Beijing Perspective, August 21, 2008, Merrit Dominates, Campbell Brown Cruises, by Bob Ramsak


Here is the perspective of Bob Ramsak on this unusual night.


By Bob Ramsak
(c) 2008 TRACK PROFILE Report, all rights reserved

BEIJING -- It was the most anticipated head-to-head clash of these Games and in the end it wasn’t even close.

Powering to a one-step lead off the final bend, LaShawn Merritt forged onwards to an overwhelming victory to dethrone defending 400m champion Jeremy Wariner clocking 43.75, to cap yet another dramatic evening of competition at a sold-out National Stadium in Beijing.

In fact, Merritt’s margin of victory, at 0.99 just under a full second, was the greatest in Olympic history.

“You don’t become a champion without being mentally and physically tough,” said Merritt, who at 22 is two year’s Wariner’s junior. “And you know what, I showed up and got it done.”

After watching Merritt romp down the homestretch, there was no simply no debating that assessment.

“I actually focused on running on that back stretch,” said Merritt, who improved significantly on his 43.96 career best set it Osaka last year when he finished second to Wariner. “I ran it like I wanted the gold medal. Like my roommate, Angelo Taylor. He ran it like he wanted to win.”

Wariner, lined up in Lane 7, got out the fastest, building a marginal lead midway through the back straight. But in the meantime, Merritt, running in Lane 4, opened with a slightly more controlled tempo, running relaxed down the back straight and began to draw even midway through the final turn to enter the straight with a half step lead.

That was usually the point where Wariner begins to pull away. But this time, as was the case in his two other defeats to Merritt this year – in both occasions lined up to Merritt’s outside, incidentally - he didn’t.

Instead, it was Merritt who turned that narrow edge at the top of the straight into an insurmountable lead which he extended with each long powerful stride. Behind him Wariner was a shadow of his former self. Unable to respond, he began to fade gradually, but held on for second in 44.74.

Closing markedly faster as well was David Neville, whose finishing lean evolved into a dive. He nearly caught Wariner, but fell – literally – just a bit short in 44.80, to clinch the second consecutive U.S. Olympic sweep of the event.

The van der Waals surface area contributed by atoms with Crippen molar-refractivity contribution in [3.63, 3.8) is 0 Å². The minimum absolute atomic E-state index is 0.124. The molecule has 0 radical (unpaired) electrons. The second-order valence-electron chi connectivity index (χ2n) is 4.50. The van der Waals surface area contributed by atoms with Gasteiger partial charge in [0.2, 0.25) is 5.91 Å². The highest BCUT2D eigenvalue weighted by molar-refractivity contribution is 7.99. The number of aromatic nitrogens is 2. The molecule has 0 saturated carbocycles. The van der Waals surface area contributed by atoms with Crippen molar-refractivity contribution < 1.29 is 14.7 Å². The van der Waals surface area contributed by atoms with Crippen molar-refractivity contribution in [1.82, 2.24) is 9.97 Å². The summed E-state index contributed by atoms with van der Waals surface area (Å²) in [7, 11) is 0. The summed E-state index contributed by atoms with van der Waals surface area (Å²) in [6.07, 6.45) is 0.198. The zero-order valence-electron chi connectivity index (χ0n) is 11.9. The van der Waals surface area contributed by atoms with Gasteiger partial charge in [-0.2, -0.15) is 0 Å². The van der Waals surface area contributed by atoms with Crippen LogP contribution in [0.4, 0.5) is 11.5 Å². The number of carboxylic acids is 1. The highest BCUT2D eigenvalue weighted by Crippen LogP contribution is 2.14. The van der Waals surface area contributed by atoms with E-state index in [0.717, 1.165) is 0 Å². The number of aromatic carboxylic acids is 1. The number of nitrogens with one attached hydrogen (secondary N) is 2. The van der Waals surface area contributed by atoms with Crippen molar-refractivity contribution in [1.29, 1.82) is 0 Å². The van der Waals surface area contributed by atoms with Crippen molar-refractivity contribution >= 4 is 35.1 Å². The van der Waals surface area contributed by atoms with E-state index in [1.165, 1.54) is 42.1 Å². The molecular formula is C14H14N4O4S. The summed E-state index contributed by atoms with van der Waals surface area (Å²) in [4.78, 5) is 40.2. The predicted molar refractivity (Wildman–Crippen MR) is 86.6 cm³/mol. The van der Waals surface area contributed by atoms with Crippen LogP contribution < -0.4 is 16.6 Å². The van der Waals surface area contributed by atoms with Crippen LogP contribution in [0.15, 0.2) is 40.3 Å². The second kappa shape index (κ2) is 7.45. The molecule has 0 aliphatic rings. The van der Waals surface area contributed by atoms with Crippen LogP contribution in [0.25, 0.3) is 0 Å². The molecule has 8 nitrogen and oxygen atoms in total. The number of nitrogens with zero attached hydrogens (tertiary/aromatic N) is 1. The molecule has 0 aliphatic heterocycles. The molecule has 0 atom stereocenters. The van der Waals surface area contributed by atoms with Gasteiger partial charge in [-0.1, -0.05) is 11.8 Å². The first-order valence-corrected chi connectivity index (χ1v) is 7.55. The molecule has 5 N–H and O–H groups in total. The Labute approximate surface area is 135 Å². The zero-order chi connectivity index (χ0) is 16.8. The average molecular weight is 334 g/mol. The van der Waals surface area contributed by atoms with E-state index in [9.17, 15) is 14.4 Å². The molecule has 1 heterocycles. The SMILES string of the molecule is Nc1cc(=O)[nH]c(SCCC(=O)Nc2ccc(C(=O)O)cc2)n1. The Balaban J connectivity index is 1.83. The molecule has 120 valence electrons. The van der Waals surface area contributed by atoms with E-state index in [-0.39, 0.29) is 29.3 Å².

“I felt good off the first 200, when I tried to move it just wasn’t there,” said Wariner, whose only slower performance in a final this year was his 44.82 in Melbourne in February. “If I could have had the race I had in the semi-finals, it would have been a closer race.”

“I had to go in head first,” Neville said. “It was a tough race at the end, but sometimes you have to dive in and give it your all.”

The night’s first final saw Veronica Campbell-Brown continue the Jamaican roll in the short sprint with her own dominating victory in the 200m to retain her Olympic title.

Powering off the turn, Campbell-Brown cruised to a 21.74 performance, the fastest of her career and the fastest in the world this year, to become the first woman to claim back-to-back 200m titles since east German Barbel Exkert-Wockel in 1980.

Taking the silver for the second consecutive Games was American Allyson Felix, whose late race strength of a year ago at the world championships was conspicuously absent here. She clocked 21.93 to finish ahead of Jamaican Kerron Stewart, who also took the bronze in the 100m.

“I was more nervous this time than in Athens,” said Campbell, who won the world title in the 100m last year. “But fear is not something I bring to the track.”

“I’m definitely disappointed but happy to be here,” said Felix, who took the world crown a year ago. “I just have to pick myself up and go forward.”

Muna Lee, the only American to contest both short dashes here, was a very close fourth in 22.01, a career best. Lee took fifth in the 100 four days ago.